Ascent of Hálditšohkka on 2016-07-02
|Others in Party:||Twm Stone|
|Date:||Saturday, July 2, 2016|
|Ascent Type:||Successful Summit Attained|
| Motorized Transport to Trailhead:||Car|
| Elevation:||4344 ft / 1324 m|
Ascent Trip ReportFrom the Norwegian side. Only 6 km of (rough) walking from the trailhead to the high point, much shorter than the 50 km trekking path that leads from Kilpisjärvi in Finland to Halti.
First drive to Birtavarre on the E6, then take the minor road 25 km up the Kåfjorddalen to the trailhead at Lake Guolasjávri. This road is initially tarmacked but quickly deteriorates to a steep dirt track with increasingly rough surface and pot holes, nevertheless it is easily passable by a normal (low-clearance) car as long as you take the worst bits slowly.
The large parking area next to the dam has a range of information signs, one with a map with a marked route to the summit, and also some shelter by way of a picnic shelter and a rudimentary Sami hut in case of bad weather.
We started walking at 13:30 and arrived at the summit(s) at 16:00. An unusually fast time compared to my usual pace and other trip reports but then conditions were perfect with dry rock, firm snow fields, minimal wind and excellent visibility. Taking direct compass bearings obviated the need to use the famed reindeer fences as navigational aids. The boulder-hopping was relentless but nowhere near as bad as expected, however I strongly recommend heavy duty boots with good ankle support and thick soles. The national high point is a revealed location as one crests the higher top in Norway and the cairn so shapely and colourful that the destination is enormously pleasing. The panoramic views over the rocky tundra and down the main valley with string of lakes south into Finland outstanding with an overwhelming sense of remoteness and space. After all usual summit photos and signing the summit log we returned more circuitously to look at some of the border marker posts and make an ascent of the nearby higher Ráisduottarháldi (1361 m). We were back at the car by 19:00. So 2 hours 30 minutes up and 3 hours down.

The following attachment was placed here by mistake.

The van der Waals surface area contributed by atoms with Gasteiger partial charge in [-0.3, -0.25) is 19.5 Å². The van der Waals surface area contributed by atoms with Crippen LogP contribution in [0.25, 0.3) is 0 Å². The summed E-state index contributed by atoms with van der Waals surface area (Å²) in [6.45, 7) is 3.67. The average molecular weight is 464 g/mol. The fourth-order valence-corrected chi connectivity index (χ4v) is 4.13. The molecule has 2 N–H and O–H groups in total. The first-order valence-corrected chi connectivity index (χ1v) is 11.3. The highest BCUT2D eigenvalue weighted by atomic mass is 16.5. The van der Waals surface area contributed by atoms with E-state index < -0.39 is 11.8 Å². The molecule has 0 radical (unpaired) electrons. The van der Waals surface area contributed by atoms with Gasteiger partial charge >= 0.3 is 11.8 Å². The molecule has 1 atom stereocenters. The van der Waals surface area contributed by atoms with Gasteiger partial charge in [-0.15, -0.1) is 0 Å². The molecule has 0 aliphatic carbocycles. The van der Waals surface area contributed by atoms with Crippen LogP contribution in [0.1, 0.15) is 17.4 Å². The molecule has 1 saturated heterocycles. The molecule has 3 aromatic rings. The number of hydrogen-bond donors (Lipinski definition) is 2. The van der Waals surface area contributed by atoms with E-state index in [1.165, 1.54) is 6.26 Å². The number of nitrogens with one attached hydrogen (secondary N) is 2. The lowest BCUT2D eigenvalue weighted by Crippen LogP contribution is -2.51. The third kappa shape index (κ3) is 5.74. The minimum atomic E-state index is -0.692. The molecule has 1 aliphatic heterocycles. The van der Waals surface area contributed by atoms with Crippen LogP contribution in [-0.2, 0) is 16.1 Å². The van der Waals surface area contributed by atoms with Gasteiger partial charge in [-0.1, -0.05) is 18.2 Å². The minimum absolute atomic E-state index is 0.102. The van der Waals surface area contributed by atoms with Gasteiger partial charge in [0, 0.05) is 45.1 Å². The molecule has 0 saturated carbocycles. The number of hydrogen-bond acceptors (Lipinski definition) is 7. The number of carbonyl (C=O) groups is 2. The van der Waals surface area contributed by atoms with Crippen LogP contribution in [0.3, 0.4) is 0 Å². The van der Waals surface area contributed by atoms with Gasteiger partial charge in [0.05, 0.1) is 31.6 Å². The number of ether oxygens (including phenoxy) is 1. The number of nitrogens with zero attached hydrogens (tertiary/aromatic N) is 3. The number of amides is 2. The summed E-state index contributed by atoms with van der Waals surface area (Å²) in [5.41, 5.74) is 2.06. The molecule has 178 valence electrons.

Route descriptions I found helpful:
Europe's High Points, Reaching the Summit of Every Country in Europe. Authors Carl McKeating and Rachel Crolla. Published by Cicerone, 2009. Click here.
Trip reports on this website.
Line drawn map in the above book (particularly useful as the offical maps don't show the position of the famous reindeer fences that are about the only navigational feature to rely on in poor visibility).
Turkart 1:100 000 Nordreisa 2717.
Norge 1:50 000 Raisduottarhaldi 174S.
N.B. More recent maps may be available on the Nordeca AS website.
The summit of Finland looking south-east (2016-07-02). Photo by Peter Stone.
Click here for larger-size photo.
|Summary Total Data|
| Total Elevation Gain:||1805 ft / 550 m|
| Total Elevation Loss:||1805 ft / 550 m|
| Round-Trip Distance:||8.7 mi / 14 km|
| Route Conditions:||Open Country, Stream Ford, Snow on Ground|
| Gear Used:||Ski Poles|
| Gain on way in:||1805 ft / 550 m|
| Distance:||3.7 mi / 6 km|
| Route:||Norwegian side|
| Start Trailhead:||Lake Guolasjávri 2539 ft / 773 m|
| Time:||2 Hours 30 Minutes|
| Loss on way out:||1805 ft / 550 m|
| Distance:||5 mi / 8 km|
| Route:||via Raisduottarhaldi|
| End Trailhead:||Lake Guolasjávri 2539 ft / 773 m|
| Time:||3 Hours |
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